The profile of *C*_{ϕ} as a function of *τ* for the time indicated by the arrow in figure 7 in the upstream region of the Earth's bow shock is shown in figure 8. The value of *C*_{ϕ} increases as *τ* decreases from *τ*∼10 to 1 s. The range where the *C*_{ϕ} increases corresponds, approximately, to a frequency range of approximately 0.1*Ω*_{i}–*Ω*_{i}, where *Ω*_{i} denotes the local ion-cyclotron frequency evaluated in the upstream region (approx. 1 Hz). Figure 9 shows the local intermittency measure *I*(*a*, *τ*) for the same data which Farge (1992) introduced in order to extract non-stationary or intermittent events using a continuous wavelet transform *W*(*a*, *τ*),(3.1)(3.2)where the asterisk indicates the complex conjugate and *a* and *τ* show the wavelet scale and time, respectively. The brackets denote the ensemble average of *W*(*a*, *τ*) for a scale *a*. Figure 9 shows that there exist several localized intermittent energy concentrations within the characteristic band from approximately 1 to 10 s. Indeed, if one excludes these intermittent energy concentrations from the data, then the *C*_{ϕ} index decreases considerably. Thus, these results prove that the finite phase coherence is the origin of the intermittent energy bursts (He & Chian 2003; Rempel & Chian 2007).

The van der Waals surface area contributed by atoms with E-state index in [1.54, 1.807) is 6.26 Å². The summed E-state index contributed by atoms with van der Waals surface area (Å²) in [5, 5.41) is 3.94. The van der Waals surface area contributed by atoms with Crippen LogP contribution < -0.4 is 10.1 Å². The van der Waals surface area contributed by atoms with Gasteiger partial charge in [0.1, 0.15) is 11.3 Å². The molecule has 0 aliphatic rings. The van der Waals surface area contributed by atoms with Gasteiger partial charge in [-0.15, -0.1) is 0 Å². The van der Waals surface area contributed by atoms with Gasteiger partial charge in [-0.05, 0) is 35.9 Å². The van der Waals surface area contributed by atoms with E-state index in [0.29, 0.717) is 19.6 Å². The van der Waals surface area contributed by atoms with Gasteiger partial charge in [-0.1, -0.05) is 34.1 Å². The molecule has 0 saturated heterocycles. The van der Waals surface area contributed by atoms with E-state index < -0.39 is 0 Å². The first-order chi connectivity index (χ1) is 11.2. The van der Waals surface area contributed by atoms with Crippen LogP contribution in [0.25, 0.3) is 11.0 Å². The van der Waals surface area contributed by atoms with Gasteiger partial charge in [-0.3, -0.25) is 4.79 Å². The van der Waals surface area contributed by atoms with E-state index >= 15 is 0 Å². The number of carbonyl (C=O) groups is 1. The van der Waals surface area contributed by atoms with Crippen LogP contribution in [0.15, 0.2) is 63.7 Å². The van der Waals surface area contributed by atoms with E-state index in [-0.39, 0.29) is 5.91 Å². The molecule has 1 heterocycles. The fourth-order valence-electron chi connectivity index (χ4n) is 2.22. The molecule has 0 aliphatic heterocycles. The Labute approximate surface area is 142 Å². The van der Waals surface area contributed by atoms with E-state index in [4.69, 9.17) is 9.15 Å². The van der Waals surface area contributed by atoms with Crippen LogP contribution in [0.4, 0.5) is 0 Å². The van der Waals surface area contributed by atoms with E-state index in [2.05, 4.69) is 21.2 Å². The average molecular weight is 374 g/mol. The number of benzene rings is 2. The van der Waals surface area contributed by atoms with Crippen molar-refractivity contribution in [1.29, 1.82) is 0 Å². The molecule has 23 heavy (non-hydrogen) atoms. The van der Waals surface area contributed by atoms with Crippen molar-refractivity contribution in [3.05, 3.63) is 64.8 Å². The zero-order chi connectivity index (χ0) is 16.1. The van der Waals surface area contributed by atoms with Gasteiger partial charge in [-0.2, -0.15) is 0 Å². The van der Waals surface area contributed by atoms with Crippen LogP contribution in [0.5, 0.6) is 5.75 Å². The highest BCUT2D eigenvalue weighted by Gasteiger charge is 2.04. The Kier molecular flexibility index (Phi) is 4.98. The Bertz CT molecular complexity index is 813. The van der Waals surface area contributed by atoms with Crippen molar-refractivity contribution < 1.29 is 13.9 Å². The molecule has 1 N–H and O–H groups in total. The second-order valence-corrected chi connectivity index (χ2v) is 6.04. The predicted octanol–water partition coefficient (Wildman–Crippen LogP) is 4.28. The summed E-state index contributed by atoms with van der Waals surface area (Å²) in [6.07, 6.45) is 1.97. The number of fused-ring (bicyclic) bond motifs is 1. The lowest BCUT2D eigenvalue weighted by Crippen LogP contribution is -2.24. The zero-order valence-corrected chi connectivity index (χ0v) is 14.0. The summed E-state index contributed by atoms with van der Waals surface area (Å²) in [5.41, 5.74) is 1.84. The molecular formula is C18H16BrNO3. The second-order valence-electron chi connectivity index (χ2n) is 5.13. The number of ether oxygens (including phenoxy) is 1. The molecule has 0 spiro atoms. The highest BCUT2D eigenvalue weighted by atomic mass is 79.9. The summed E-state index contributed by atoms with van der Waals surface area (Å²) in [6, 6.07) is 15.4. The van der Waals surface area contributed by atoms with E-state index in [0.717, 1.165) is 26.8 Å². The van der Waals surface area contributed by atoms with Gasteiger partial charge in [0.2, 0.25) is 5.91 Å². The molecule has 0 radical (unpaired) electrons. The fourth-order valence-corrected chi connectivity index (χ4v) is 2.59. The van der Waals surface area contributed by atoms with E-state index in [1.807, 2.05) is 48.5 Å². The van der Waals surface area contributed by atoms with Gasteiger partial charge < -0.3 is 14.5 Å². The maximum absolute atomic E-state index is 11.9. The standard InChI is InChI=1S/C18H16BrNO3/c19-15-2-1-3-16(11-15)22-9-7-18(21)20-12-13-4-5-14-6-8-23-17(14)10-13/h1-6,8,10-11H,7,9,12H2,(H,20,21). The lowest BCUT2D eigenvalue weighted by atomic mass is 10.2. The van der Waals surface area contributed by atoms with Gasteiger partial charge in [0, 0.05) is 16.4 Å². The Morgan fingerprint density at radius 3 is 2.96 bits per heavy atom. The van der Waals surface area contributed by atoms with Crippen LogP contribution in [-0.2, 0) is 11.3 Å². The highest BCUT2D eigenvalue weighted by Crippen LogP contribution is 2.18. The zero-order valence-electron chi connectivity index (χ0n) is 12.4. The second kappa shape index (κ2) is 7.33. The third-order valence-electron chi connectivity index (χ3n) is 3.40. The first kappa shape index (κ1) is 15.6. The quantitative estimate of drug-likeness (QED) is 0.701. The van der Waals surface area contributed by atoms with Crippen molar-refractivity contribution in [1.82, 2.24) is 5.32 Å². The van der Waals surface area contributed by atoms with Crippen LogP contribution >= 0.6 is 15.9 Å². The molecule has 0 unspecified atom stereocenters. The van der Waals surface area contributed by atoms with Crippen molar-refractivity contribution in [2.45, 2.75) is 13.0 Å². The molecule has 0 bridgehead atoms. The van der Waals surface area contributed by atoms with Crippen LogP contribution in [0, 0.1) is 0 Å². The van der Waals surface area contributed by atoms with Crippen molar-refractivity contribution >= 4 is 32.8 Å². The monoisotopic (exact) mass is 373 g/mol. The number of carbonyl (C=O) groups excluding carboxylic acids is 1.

Figure 10 shows a scenario for the nonlinear evolution of MHD turbulence in the upstream region of the Earth's bow shock. In the region, ion beams originating from the bow shock are frequently observed (Sonnerup 1969; Paschmann *et al*. 1980; Edmiston *et al*. 1982). Once ion beams are injected into the foreshock region, quasi-monochromatic low-frequency MHD waves (in this study approx. 0.1*Ω*_{i}) are excited due to ion-beam instabilities (Fairfield 1969; Gary *et al*. 1984; Narita *et al*. 2003). Although excited waves propagate against the solar wind flow, they are convected back to the shock because their phase speed is much less than the solar wind speed. During the course, they can evolve nonlinearly. Indeed, such nonlinear evolution of MHD waves has been reported in several observations (Hoppe *et al*. 1981; Schwartz *et al*. 1992) and numerical simulations (Hada *et al*. 1987; Omidi & Winske 1990; Akimoto *et al*. 1991; Scholer 1993). Therefore, these results indicate that such nonlinear evolution of MHD turbulence and its high *C*_{ϕ} region are related to each other. The decrease of the *C*_{ϕ} index below 1 s (approx. *Ω*_{i}) in figure 8 implies that nonlinear interactions among MHD waves become weak due to energy dissipation processes such as Landau damping.